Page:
Thank you for all your feedback on the bcg treatment...but I still can't help but wonder about the risk factors...especially for a woman. A woman's urethra is shorter distance from other areas of concern. [at least a man can direct his penis so it isn't "spraying" on his scrotum or anus areas]--a woman has the clitoris,vulva,vagina, and anus all in close proximity of the urethra and would have to keep those areas somehow protected from "spray" as well as "leakage" from coughing/sneezing (muscle tone being a big factor--if you don't have it because of childbirth etc. you can't control it!)--and not to mention if you have hemmorhoid that aren't too fussy now--but can be tender with any stress...how does this bcg effect the skin/tissue too? what do you do with the garments/wipes/towels you use? throw away or bleach? I may seem very blatant about these concerns only because I'm a breast cancer survivor of 10 years and I've had lots of support from our "buddy system"--I kind of knew what I'd be going through even though we all had "individual" circumstances--I'm not finding any other "support group" like that with bladder cancer--I asked right away at our doctors association and they said they didn't have any such group...so that's why I'm bombarding this group with my questions...I did have my second surgery removing tumors and cauterizing some others--so the doctor said I would be having bcg treatments after I've healed...I've come down with mouth sores/scratchy throat from the breathing tube(I had those during breast cancer too) and random coughing fits after this last operation which has been deemed as a "virus" or allergies -- so while I'm dealing with this "virus"--my question is why do I want to complicate matters by adding something else that could be risky--how many people with bcg treatments have become positive for TB? how does this treatment prevent the person from having complications of TB? Just general questions in my mind as I also wonder how I can build up a good immune system with all this stuff inbetween tearing it down? None of us wants to be dealing with this disease,but I feel I can handle it better when I have more information...in the meantime, I'm sipping my chicken soup and taking plenty of vitamin B. thank you for feedback...CareE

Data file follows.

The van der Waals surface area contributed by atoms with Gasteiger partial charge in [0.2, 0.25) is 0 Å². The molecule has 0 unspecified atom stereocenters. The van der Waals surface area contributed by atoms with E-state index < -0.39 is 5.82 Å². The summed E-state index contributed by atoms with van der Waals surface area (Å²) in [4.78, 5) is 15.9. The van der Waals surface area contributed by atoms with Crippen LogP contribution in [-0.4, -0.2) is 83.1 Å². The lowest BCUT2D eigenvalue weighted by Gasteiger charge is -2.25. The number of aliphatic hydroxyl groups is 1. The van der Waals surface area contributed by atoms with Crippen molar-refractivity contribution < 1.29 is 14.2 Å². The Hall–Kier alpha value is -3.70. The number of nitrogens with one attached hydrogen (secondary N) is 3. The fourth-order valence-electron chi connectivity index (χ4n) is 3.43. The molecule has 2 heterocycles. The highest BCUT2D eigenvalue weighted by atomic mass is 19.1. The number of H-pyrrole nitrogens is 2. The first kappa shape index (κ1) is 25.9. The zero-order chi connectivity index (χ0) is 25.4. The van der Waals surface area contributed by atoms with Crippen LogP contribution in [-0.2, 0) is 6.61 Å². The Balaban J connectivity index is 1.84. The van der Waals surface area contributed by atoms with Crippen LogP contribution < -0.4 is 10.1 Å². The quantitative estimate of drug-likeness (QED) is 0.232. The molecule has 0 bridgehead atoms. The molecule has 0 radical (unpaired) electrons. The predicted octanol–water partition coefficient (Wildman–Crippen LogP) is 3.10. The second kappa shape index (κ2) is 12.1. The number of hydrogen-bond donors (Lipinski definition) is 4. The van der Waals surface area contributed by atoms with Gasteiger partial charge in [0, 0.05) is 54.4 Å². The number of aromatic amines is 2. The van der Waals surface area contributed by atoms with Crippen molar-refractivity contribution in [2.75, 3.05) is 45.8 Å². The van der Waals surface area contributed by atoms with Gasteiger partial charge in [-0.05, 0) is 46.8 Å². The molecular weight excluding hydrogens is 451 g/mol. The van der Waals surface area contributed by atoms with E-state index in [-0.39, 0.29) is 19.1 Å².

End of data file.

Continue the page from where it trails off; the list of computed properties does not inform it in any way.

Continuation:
As Diane said BCG doesn't need a bio hazard approach. My URO even chuckled when I first asked about the danger and he answered "If it were that dangerous wouldn't allow myself or staff handle it"! Bleach is still a good idea in the toilet to be safe. We used a tablet in the reservoir basin so it would release over several uses as opposed to trying to trying to clean each time.
DX 5/6/2008 TAG3 papillary tumor .5 CM in size. 2 TURBS followed by 6 instillations of BCG weekly with a second round of 6 after a 6 week wait.